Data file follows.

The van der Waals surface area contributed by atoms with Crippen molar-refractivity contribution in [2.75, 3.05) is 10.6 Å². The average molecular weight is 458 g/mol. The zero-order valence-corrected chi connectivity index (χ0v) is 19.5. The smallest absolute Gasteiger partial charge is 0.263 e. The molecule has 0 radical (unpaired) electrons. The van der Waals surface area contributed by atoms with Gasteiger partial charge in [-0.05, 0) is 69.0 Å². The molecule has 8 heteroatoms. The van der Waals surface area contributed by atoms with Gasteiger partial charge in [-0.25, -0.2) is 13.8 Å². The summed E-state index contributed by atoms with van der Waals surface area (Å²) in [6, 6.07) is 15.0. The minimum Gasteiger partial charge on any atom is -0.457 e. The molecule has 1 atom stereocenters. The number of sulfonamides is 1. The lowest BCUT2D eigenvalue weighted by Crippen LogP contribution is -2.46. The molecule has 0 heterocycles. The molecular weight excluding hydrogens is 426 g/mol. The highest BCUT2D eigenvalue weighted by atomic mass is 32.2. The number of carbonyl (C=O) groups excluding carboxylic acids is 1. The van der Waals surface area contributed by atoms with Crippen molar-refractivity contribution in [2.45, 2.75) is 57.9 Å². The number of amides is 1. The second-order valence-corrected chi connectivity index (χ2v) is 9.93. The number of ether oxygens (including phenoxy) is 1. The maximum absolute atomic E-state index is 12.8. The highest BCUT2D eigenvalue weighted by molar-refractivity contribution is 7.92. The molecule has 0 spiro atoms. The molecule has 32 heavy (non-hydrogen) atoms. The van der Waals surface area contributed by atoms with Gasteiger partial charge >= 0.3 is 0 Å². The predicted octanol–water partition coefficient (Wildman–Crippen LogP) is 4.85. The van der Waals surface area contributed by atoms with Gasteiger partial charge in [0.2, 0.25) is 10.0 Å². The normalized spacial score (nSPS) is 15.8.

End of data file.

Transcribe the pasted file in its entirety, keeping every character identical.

The van der Waals surface area contributed by atoms with Crippen molar-refractivity contribution in [2.75, 3.05) is 10.6 Å². The average molecular weight is 458 g/mol. The zero-order valence-corrected chi connectivity index (χ0v) is 19.5. The smallest absolute Gasteiger partial charge is 0.263 e. The molecule has 0 radical (unpaired) electrons. The van der Waals surface area contributed by atoms with Gasteiger partial charge in [-0.05, 0) is 69.0 Å². The molecule has 8 heteroatoms. The van der Waals surface area contributed by atoms with Gasteiger partial charge in [-0.25, -0.2) is 13.8 Å². The summed E-state index contributed by atoms with van der Waals surface area (Å²) in [6, 6.07) is 15.0. The minimum Gasteiger partial charge on any atom is -0.457 e. The molecule has 1 atom stereocenters. The number of sulfonamides is 1. The lowest BCUT2D eigenvalue weighted by Crippen LogP contribution is -2.46. The molecule has 0 heterocycles. The molecular weight excluding hydrogens is 426 g/mol. The highest BCUT2D eigenvalue weighted by atomic mass is 32.2. The number of carbonyl (C=O) groups excluding carboxylic acids is 1. The van der Waals surface area contributed by atoms with Crippen molar-refractivity contribution in [2.45, 2.75) is 57.9 Å². The number of amides is 1. The second-order valence-corrected chi connectivity index (χ2v) is 9.93. The number of ether oxygens (including phenoxy) is 1. The maximum absolute atomic E-state index is 12.8. The highest BCUT2D eigenvalue weighted by molar-refractivity contribution is 7.92. The molecule has 0 spiro atoms. The molecule has 32 heavy (non-hydrogen) atoms. The van der Waals surface area contributed by atoms with Gasteiger partial charge >= 0.3 is 0 Å². The predicted octanol–water partition coefficient (Wildman–Crippen LogP) is 4.85. The van der Waals surface area contributed by atoms with Gasteiger partial charge in [0.2, 0.25) is 10.0 Å². The normalized spacial score (nSPS) is 15.8.